Patients in the MAN group received a bolus induction dose of propofol 1 mg/kg over 60 s, followed by 20 μg/kg alfentanil 1.5 min later. If necessary to achieve tracheal intubation, additional boluses of 10 mg propofol were administered every 3 min.

In the three groups, laryngoscopy was attempted 1.5 min after the alfentanil bolus dose and 5% lidocaine was applied topically on the glottis before tracheal intubation. The lungs of all patients were ventilated with a mixture of 60% oxygen and 40% nitrous oxide (N2O), and ventilation was adjusted to maintain ETco2 between 33 and 36 mm Hg. All patients received an infusion of alfentanil 0.4 μg · kg−1 · min−1. Blood loss was compensated volume for volume by Ringer's lactate solution.

In the ETO/DES group, DES was administered for maintenance of anesthesia from tracheal intubation to end of surgery, titrated from an initial end-tidal concentration of 2.5% according to hemodynamic variables. If the systolic arterial blood pressure (SAP) and HR increased or decreased by more than 20% from baseline values, the inspired concentration of DES was adjusted to change the end-tidal concentration by 20%. If SAP and HR had not returned to within 20% of baseline after 3 min, the end-tidal concentration was changed again. If SAP or HR remained increased after 2 successive increases in concentration, an extra bolus of alfentanil 10 μg/kg was given and the alfentanil infusion rate was increased upwards by 0.10 μg · kg−1 · min−1.

In the TCI group, if the SAP and HR increased or decreased by more than 20% from baseline values propofol TC was changed by 20%. If SAP and HR had no return to within 20% of baseline after 3 min, the TC was changed again. If an increase in SAP or HR still remained after 2 successive increases in propofol TC, alfentanil was given as in the ETO/DES group.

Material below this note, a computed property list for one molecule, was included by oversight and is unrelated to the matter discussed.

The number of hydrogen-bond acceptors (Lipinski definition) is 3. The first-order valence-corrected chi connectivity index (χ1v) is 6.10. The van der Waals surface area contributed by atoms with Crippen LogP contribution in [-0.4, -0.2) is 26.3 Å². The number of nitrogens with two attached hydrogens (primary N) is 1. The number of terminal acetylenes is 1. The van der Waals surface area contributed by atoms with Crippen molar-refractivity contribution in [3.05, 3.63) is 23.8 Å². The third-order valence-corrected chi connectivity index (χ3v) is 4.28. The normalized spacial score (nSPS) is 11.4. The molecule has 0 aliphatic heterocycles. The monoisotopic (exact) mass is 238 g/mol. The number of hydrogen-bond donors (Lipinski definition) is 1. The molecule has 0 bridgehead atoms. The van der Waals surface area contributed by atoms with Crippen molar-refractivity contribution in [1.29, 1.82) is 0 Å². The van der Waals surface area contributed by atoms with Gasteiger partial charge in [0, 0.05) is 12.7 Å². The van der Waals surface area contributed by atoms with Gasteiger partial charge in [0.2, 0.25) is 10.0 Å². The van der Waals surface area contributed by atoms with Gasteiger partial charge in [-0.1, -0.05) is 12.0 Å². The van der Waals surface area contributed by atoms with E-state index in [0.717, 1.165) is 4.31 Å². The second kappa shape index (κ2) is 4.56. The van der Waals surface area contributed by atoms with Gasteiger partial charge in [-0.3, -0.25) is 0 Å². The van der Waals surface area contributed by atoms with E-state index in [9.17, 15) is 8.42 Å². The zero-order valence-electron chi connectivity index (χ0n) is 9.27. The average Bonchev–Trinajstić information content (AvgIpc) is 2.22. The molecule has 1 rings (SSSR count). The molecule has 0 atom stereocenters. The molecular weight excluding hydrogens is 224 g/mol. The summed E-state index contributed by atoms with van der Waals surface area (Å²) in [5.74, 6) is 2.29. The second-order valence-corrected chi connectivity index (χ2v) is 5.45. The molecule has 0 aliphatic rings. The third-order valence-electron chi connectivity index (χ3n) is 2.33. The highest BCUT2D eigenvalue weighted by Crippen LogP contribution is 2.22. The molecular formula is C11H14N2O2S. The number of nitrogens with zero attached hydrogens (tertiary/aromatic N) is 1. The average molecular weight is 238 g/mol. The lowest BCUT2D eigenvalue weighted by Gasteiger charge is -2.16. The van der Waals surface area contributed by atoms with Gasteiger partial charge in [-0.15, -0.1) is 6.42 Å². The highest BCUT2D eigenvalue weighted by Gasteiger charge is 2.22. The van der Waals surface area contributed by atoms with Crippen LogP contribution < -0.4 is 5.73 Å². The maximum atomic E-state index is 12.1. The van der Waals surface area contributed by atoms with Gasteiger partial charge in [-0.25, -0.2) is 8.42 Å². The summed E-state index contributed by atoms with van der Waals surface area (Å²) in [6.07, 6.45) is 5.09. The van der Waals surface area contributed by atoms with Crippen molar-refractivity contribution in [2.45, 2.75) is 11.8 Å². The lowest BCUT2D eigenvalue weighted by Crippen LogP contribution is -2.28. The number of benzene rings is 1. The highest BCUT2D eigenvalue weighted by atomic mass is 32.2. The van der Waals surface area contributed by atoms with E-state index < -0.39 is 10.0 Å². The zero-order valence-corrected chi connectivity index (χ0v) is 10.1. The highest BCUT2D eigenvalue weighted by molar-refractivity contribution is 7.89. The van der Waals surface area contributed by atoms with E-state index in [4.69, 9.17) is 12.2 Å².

In the MAN group, the infusion of propofol, initially set at 5 mg · kg−1 · h−1, was titrated according to SAP and HR changes. Increases or decreases more than 20% of baseline values resulted in a propofol infusion rate change by 50%. If no normalization occurred after 3 min, the infusion rate was changed again. If an increase in SAP or HR still remained after 2 successive increases in the propofol infusion rate, alfentanil was given as in the 2 other groups.

In all patients, from anesthetic induction to end of surgery, a decrease in SAP of more than 30% less than baseline values was treated with ephedrine 6 mg every 3 min until return to baseline value and a down titration of the hypnotic involved as described above. The alfentanil infusion was stopped at the beginning of skin closure and the DES, propofol, and N2O administration at completion of skin closure. Postoperative analgesia was standardized and included propacetamol 2 g and tramadol 100 mg 1 h before the end of surgery.